October 17th is marked as by the United Nations as the International Day for the Eradication of Poverty. At Grassroots International, we have been working with our partners for over 25 years towards achieving that goal. Clearly, a lot needs to be done to get us there. My colleague Maria Aguiar, is currently in Mexico at a gathering of organizations and individuals working on these issues, where she is talking about the approach we and our partners use, to advocate for resource rights — the rights to land, water, food among others — more particularly, and economic and social rights in general, as the best way to ensure the eradication of poverty. Guaranteeing these rights is an approach that doesn’t foster dependence through charity but enables empowerment through change. Maria will be focusing on concrete alternatives for sustainable livelihoods — sustainable not only on an economic level but also, as we confront the serious challenges of global warming and climate change, in terms of ecology. These are alternatives that are grounded in the concepts of food sovereignty that our partner the Via Campesina has been propagating globally, and that Grassroots has been supporting and working to educate Americans on.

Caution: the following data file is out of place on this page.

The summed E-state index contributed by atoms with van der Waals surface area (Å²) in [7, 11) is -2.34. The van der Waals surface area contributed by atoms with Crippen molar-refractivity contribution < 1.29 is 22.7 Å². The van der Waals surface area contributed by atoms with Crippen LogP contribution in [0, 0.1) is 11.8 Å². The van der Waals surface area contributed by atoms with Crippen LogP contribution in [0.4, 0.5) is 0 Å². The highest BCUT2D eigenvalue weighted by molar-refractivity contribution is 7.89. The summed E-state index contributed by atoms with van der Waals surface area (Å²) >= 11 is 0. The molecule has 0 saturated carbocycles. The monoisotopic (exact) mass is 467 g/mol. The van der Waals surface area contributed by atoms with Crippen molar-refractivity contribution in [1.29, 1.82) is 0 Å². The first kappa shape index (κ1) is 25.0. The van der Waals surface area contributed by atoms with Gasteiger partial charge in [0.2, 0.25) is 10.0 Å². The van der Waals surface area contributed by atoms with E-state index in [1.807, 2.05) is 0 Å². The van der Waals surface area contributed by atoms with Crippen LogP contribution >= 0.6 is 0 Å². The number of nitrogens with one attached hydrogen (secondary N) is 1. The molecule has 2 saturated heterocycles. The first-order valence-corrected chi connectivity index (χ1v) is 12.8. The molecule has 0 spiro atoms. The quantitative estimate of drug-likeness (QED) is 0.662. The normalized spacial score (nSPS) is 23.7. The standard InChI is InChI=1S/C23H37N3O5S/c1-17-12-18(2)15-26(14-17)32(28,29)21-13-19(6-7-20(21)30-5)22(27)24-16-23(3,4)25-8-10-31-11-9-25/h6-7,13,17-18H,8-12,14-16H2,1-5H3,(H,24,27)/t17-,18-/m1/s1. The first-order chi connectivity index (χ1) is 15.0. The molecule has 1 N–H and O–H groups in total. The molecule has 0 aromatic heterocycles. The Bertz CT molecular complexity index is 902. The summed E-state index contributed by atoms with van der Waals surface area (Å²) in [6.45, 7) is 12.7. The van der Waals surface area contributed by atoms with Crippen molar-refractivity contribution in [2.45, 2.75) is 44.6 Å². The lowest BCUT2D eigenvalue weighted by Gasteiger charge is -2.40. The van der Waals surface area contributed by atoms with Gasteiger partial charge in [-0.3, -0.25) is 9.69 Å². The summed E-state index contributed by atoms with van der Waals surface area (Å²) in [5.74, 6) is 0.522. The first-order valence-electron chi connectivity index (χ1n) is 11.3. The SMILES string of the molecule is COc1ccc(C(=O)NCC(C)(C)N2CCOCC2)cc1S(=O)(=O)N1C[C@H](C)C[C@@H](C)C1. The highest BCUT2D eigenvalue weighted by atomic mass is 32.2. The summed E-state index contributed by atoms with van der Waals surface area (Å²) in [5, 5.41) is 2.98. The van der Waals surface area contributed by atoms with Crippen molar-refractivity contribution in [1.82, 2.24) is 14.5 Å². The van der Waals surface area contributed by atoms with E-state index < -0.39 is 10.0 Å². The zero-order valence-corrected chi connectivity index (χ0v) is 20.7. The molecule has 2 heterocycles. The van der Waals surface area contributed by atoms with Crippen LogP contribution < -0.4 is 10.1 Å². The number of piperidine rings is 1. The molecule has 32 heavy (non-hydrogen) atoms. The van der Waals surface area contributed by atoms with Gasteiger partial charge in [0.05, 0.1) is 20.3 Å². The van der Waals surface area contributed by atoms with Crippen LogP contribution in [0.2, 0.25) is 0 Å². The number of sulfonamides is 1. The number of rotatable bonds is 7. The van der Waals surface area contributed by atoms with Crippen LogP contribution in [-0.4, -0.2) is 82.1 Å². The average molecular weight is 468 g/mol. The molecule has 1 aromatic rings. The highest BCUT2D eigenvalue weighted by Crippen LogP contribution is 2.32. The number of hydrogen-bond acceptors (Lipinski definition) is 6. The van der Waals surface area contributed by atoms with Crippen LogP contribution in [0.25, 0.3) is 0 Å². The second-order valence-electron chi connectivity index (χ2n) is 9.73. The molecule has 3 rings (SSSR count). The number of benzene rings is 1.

This October 17th, another powerful voice launched a call for human rights as the frame through which to view the problem of poverty and and work towards eradicating it. Irene Zubeida Khan, the Secretary General of Amnesty International released her book, The Unheard Truth: Poverty and Human Rights. Below is a blurb on the book:
Ending poverty has become the rallying cry of international organizations, political and business leaders, philanthropists and rock stars. But it is almost certainly doomed to fail if it is driven solely by the imperative of boosting economic growth through investment, trade, new technology or foreign aid, claims Irene Khan in the Unheard Truth.
Khan argues with passion, backed up by analysis, that fighting poverty is about fighting deprivation, exclusion, insecurity and powerlessness. People living in poverty lack material resources but that more than that, they lack control over their own lives. To tackle global poverty, we need to focus on the human rights abuses that drive poverty and keep people poor. Giving people a say in their own future, and demanding that they be treated with dignity and respect for their rights is the way to make progress.